O'Reilly logo

Creating Comics! by Paul Gulacy, Spencer Drate, Judith Salavetz

Stay ahead with the world's most comprehensive technology and business learning platform.

With Safari, you learn the way you learn best. Get unlimited access to videos, live online training, learning paths, books, tutorials, and more.

Start Free Trial

No credit card required

Job:05-19413 Title:Creating Comics
#175 P DTP:204 Page:60
(RAY)
060-119_19413.indd 60 5/25/10 8:59:06 PM
(Text)
Creative Process
I tried to keep this painting in the tradition of the
James Bond movie posters done in the Frank C.
McCarthy and Robert McGinnis montage vein. The
key is to pull the viewer’s eye first to the design
and then to the key reflective elements of the
story. I did three cover paintings for this story,
which was written by Doug Moench. The interior
pages were penciled and inked by myself and
colored by Steve Oliff.
The three books were eventually collected
into a trade paperback with a fourth panoramic
wraparound cover. The medium was Cel-Vinyl, a
paint frequently used by animators on acetate.
However, it can be used on a variety of surfaces.
It’s very dense and opaque with brilliant color in
place after drying.
Title: Serpent’s Tooth cover art for James Bond 007
Client: Dark Horse Comics, 1992
Medium: Cel-Vinyl on canvas
Seige was one of a handful of fantasy paintings
I’ve done in the approach commonly used by mas-
ter egg tempera artist Robert Vickery. Although I
used a different medium, I incorporated the mask-
ing technique, which Vickery relied upon. Many
parts of the painting were masked off with heavy
tracing paper, clear tape, and an X-Acto knife to
cut away the overlapping.
For instance, the stone plateau, foreground
soldiers, the girl, and the horse were masked
off and covered before I laid in the far horsemen
and the sky in oil. Next were the soldiers that are
closer and the rocks in acrylic. I hit the girl with a
green acrylic underpainting tint and the horse in a
gray-blue one.
The helmet, bridle, glove, gun belt, saddle, and
chest plate were also done in acrylic, and the rest
was completed in oil. The painting took approxi-
mately ten days to complete.
Title: Seige
Client: Eclipse Comics, 1981
Medium: Oil and acrylic paint on canvas
Paul Gulacy
Creating Comics
60
P
aul Gulacy is an internationally acclaimed
comic book artist with more than thirty years in
the field. Trained at the Art Institute of Pitts-
burgh and at Pratt Institute in New York City, Gulacy has
also worked in magazine illustration, animation, and
high-profile advertising agencies.
Gulacy’s trademark action-packed cinematic style can
be found in titles such as Shang-Chi: Master of Kung Fu,
James Bond, Star Wars, Batman, and many others. His
book Spies, Vixens, and Masters of Kung Fu is a rich
retrospective study of his extensive career catalog of
drawings and paintings. Gulacy lives in Portland, Oregon.
Job:05-19413 Title:Creating Comics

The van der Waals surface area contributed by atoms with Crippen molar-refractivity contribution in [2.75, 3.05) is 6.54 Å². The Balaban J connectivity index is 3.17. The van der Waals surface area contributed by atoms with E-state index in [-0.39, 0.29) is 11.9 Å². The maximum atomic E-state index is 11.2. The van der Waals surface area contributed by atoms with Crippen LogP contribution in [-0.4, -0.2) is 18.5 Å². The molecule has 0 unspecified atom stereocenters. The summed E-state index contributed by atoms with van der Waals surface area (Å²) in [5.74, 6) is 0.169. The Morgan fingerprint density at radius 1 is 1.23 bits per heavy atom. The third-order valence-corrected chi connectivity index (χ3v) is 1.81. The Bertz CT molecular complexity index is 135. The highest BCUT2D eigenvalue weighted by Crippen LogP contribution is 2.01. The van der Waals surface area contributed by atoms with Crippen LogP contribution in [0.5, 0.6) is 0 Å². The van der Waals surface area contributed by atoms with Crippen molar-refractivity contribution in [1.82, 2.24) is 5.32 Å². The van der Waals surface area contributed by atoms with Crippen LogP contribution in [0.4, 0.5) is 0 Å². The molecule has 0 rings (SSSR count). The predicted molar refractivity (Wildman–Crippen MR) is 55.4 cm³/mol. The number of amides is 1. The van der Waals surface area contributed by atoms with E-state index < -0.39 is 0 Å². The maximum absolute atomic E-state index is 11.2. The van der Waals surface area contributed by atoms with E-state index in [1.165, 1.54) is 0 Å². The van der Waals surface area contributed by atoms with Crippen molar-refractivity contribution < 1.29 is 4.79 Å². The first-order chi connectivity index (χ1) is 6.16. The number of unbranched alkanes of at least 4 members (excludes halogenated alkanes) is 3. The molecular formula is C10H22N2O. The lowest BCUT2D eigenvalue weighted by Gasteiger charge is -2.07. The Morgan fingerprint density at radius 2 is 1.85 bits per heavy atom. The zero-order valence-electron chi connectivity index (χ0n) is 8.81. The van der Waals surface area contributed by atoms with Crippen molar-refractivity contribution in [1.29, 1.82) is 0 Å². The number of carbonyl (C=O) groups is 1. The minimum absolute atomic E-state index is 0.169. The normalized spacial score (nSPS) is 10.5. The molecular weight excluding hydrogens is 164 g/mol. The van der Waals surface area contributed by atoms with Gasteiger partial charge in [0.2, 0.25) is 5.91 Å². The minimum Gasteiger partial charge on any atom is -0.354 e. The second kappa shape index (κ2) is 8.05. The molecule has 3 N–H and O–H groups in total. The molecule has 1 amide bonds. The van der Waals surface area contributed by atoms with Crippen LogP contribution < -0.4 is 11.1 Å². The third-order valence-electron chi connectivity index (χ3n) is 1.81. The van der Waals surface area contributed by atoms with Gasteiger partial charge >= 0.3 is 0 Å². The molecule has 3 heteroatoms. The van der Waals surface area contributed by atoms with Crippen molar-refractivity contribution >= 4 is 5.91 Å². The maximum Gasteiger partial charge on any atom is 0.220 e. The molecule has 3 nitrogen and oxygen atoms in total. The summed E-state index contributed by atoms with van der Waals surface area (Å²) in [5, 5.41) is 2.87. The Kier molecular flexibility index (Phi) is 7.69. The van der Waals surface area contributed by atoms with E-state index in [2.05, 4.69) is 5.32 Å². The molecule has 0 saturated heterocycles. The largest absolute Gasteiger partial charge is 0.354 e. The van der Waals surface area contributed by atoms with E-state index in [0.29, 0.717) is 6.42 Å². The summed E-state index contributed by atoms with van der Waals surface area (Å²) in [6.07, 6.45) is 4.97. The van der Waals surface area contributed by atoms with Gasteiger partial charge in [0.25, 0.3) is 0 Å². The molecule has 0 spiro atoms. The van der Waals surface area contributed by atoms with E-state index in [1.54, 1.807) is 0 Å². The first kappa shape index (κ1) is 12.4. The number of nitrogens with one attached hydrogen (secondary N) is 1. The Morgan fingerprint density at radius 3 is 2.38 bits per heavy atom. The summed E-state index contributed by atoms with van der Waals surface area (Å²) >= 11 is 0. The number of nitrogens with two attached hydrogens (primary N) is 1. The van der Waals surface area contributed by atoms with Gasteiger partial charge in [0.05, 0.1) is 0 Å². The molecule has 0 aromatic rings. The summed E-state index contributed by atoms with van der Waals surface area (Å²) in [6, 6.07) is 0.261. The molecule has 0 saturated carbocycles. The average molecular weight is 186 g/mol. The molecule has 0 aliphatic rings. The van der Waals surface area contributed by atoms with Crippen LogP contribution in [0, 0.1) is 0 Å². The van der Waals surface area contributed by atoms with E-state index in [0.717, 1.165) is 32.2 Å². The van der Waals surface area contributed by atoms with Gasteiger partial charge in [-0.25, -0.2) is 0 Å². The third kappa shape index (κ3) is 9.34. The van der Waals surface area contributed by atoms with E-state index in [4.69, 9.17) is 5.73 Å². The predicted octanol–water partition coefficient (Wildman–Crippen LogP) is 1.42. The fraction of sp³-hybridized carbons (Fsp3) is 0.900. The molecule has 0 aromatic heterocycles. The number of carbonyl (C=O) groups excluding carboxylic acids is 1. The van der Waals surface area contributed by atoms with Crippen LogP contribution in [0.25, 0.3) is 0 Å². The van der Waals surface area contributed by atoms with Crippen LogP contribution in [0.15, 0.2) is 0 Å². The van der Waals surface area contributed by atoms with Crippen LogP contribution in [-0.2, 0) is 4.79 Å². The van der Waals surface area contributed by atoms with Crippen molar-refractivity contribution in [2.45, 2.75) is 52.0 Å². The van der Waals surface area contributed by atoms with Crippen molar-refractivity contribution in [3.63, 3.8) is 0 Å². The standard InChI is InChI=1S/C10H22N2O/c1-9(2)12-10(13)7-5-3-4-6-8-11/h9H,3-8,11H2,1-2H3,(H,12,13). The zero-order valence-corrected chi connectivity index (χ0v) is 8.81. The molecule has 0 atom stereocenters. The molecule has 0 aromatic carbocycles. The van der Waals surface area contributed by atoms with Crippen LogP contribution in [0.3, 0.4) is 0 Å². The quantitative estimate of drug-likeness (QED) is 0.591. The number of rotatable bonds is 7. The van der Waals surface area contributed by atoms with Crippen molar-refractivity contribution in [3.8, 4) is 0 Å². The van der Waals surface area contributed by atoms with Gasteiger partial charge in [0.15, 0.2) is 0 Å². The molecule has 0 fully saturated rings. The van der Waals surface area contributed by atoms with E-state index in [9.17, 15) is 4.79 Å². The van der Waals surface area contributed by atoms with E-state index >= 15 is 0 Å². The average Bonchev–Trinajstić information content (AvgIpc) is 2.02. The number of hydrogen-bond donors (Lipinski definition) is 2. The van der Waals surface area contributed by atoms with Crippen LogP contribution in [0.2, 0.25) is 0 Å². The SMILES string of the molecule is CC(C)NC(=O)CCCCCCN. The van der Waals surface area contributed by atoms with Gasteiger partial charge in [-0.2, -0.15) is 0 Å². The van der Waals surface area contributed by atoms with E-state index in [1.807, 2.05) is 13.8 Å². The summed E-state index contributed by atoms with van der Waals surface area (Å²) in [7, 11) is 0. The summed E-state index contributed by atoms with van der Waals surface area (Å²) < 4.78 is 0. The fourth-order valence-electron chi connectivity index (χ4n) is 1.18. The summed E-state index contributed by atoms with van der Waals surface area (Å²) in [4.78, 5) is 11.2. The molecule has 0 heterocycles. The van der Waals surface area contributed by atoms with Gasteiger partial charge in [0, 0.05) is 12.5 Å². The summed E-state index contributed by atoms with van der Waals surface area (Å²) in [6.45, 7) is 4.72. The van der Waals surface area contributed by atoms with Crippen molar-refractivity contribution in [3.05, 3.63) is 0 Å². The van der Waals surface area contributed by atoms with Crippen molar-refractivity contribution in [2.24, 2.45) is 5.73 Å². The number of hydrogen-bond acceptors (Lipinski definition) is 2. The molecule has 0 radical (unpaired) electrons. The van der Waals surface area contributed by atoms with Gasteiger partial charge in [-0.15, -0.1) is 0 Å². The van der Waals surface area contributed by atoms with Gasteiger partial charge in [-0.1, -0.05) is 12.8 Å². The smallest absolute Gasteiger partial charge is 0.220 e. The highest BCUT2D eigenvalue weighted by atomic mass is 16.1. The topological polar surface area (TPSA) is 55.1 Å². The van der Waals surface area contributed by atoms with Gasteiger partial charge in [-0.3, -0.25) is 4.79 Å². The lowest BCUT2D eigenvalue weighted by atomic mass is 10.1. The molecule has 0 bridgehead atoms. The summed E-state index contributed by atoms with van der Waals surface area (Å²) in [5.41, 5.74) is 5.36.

#175 P DTP:204 Page:60
(RAY)
060-119_19413.indd 60 5/25/10 8:47:52 PM
(RAY)
Job:05-19413 Title:Creating Comics
06-C57262 #175 P DTP:204 Page:61
060-119_19413.indd 61
6/14/10 4:59:21 PM
(Text)
Creative Process
I tried to keep this painting in the tradition of the
James Bond movie posters done in the Frank C.
McCarthy and Robert McGinnis montage vein. The
key is to pull the viewer’s eye first to the design
and then to the key reflective elements of the
story. I did three cover paintings for this story,
which was written by Doug Moench. The interior
pages were penciled and inked by myself and
colored by Steve Oliff.
The three books were eventually collected
into a trade paperback with a fourth panoramic
wraparound cover. The medium was Cel-Vinyl, a
paint frequently used by animators on acetate.
However, it can be used on a variety of surfaces.
It’s very dense and opaque with brilliant color in
place after drying.
Title: Serpent’s Tooth cover art for James Bond 007
Client: Dark Horse Comics, 1992
Medium: Cel-Vinyl on canvas
Seige was one of a handful of fantasy paintings
I’ve done in the approach commonly used by mas-
ter egg tempera artist Robert Vickery. Although I
used a different medium, I incorporated the mask-
ing technique, which Vickery relied upon. Many
parts of the painting were masked off with heavy
tracing paper, clear tape, and an X-Acto knife to
cut away the overlapping.
For instance, the stone plateau, foreground
soldiers, the girl, and the horse were masked
off and covered before I laid in the far horsemen
and the sky in oil. Next were the soldiers that are
closer and the rocks in acrylic. I hit the girl with a
green acrylic underpainting tint and the horse in a
gray-blue one.
The helmet, bridle, glove, gun belt, saddle, and
chest plate were also done in acrylic, and the rest
was completed in oil. The painting took approxi-
mately ten days to complete.
Title: Seige
Client: Eclipse Comics, 1981
Medium: Oil and acrylic paint on canvas
Paul Gulacy
Paul Gulacy
61
Job:05-19413 Title:Creating Comics
#175 P DTP:204 Page:61
(RAY)
060-119_19413.indd 61 5/25/10 8:47:52 PM

With Safari, you learn the way you learn best. Get unlimited access to videos, live online training, learning paths, books, interactive tutorials, and more.

Start Free Trial

No credit card required